D’var Torah – Reasons to be cheerful
Written by Rabbi Josh Levy — 24 June 2022
As a child of the 70s and 80s, there are aspects of the current moment that feel like stepping back in time: inflation at levels not seen since I was back in shorts; industrial action of the kind that dominated news throughout my childhood – even with Arthur Scargill on the picket lines; a threat from a belligerent Moscow; and to top it all, Kate Bush finding herself at number one for the first time since I was in what we used to call Infants.
Against this backdrop, this sense of regression, it is important to remember just how far we have come – the extraordinary progress that has been made both nationally and in our Jewish life. In a wide range of areas, we have moved far away from the narrowness of the 1970s, 80s and early 90s.
Indeed, the last two decades have been years of extraordinary social progress.
And, at the forefront of a lot of that change has been Progressive Judaism in this country.
To give you a sense of how far we have come, a few reflections on changes that have happened just in the years that I have been in the rabbinate.
When I received smichah, no same sex chuppah had ever taken place in a Reform synagogue in the UK; now, this is not only – almost – taken for granted, but we have the legal ability to conduct not only a Jewish but also a civil marriage ceremony for two people of the same sex.
When I received smichah, a Reform rabbi involved in the marriage ceremony of a mixed-faith couple would theoretically have been suspended from our professional body. Now, a community such as ours can – and does – celebrate with couples in which one partner is Jewish who have chosen to join their lives together while committing to building a Jewish home together:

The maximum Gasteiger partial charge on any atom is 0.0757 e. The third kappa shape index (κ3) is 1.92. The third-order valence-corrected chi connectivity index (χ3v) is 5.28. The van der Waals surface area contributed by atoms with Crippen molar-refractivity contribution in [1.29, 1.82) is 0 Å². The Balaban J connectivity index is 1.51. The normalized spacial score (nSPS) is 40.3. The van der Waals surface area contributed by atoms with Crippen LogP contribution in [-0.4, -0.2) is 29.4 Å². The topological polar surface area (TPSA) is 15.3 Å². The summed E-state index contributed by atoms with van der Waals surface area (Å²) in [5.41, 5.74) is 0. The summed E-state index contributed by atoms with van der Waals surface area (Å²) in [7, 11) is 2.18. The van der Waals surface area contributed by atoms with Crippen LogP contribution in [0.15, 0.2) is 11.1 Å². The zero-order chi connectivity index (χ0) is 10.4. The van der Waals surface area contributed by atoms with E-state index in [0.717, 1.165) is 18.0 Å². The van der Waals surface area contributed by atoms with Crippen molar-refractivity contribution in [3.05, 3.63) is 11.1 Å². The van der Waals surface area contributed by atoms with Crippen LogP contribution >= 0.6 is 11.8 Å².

100 of our members are non-Jews living wholeheartedly within the Jewish community – we celebrate their marriage, welcome their children, welcome them onto our bimah, can bury them together in our Jewish cemetery.
The children of such relationships are welcomed into our communities in more open and creative ways, irrespective of the sex of their Jewish parent. No longer do we operate a gendered inherited status policy for those with one Jewish parent, but one based on the commitment to live a Jewish life. This week, one of the last large synagogues in our movement to resist this move adopted the ‘new’ – now 5 years old – Inherited Status procedures of the MRJ.
We take it for granted now, but when I became a rabbi, our siddur used gendered God language in the translation – God as Lord and He. There was no place for the matriarchs in our prayer, and the book had no transliteration. It was simultaneously less connected to traditional liturgy and less connected to our core values of equality and inclusion.
So, a great deal has changed. For the better.
As you may know, this year is the 80th anniversary of the beginnings of the ASB – the Associated Synagogues of Britain. Six founder synagogues – of which Alyth was one – came together to work collaboratively in what would become the Movement for Reform Judaism.
Inevitably, in those 80 years there have been periods of strength and of struggle. The Movement is currently not in the best of places. There are few of our synagogues – though Alyth is one – that continue to thrive and grow; this despite the fact that our values and behaviours are those of the modern world. We have, I would argue, lost our ambition and our focus.
Nonetheless, we should never understate how important we are –
important in modelling a form of Jewish life that evolves and grows;
important in creating Jewish homes in which our children can feel safe and welcome whatever their lives look like;
important in helping to shape the extraordinary development and progress of the last decades.
There is a great deal of work for us still to do.
But inflation, strikes and Kate Bush aside, there is also a huge amount for which we ought to be grateful, and much of which we ought to be proud.